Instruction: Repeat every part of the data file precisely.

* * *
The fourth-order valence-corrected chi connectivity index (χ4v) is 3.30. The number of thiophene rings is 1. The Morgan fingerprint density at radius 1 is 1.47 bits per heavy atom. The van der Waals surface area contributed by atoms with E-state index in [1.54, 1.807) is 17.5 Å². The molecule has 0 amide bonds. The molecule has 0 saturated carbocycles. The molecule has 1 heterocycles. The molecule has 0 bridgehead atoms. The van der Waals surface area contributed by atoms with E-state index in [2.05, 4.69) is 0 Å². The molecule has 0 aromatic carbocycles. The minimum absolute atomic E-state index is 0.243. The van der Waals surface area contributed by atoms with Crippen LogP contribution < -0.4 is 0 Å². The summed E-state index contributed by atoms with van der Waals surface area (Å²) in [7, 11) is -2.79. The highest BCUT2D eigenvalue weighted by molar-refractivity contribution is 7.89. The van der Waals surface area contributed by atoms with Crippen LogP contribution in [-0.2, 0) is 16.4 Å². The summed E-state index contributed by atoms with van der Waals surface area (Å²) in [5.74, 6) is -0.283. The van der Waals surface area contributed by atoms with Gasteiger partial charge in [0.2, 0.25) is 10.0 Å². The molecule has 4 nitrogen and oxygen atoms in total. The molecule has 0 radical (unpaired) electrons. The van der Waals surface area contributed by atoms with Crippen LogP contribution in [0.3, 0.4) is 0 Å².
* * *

The fourth-order valence-corrected chi connectivity index (χ4v) is 3.30. The number of thiophene rings is 1. The Morgan fingerprint density at radius 1 is 1.47 bits per heavy atom. The van der Waals surface area contributed by atoms with E-state index in [1.54, 1.807) is 17.5 Å². The molecule has 0 amide bonds. The molecule has 0 saturated carbocycles. The molecule has 1 heterocycles. The molecule has 0 bridgehead atoms. The van der Waals surface area contributed by atoms with E-state index in [2.05, 4.69) is 0 Å². The molecule has 0 aromatic carbocycles. The minimum absolute atomic E-state index is 0.243. The van der Waals surface area contributed by atoms with Crippen LogP contribution < -0.4 is 0 Å². The summed E-state index contributed by atoms with van der Waals surface area (Å²) in [7, 11) is -2.79. The highest BCUT2D eigenvalue weighted by molar-refractivity contribution is 7.89. The van der Waals surface area contributed by atoms with Crippen LogP contribution in [-0.2, 0) is 16.4 Å². The summed E-state index contributed by atoms with van der Waals surface area (Å²) in [5.74, 6) is -0.283. The van der Waals surface area contributed by atoms with Gasteiger partial charge in [0.2, 0.25) is 10.0 Å². The molecule has 4 nitrogen and oxygen atoms in total. The molecule has 0 radical (unpaired) electrons. The van der Waals surface area contributed by atoms with Crippen LogP contribution in [0.3, 0.4) is 0 Å².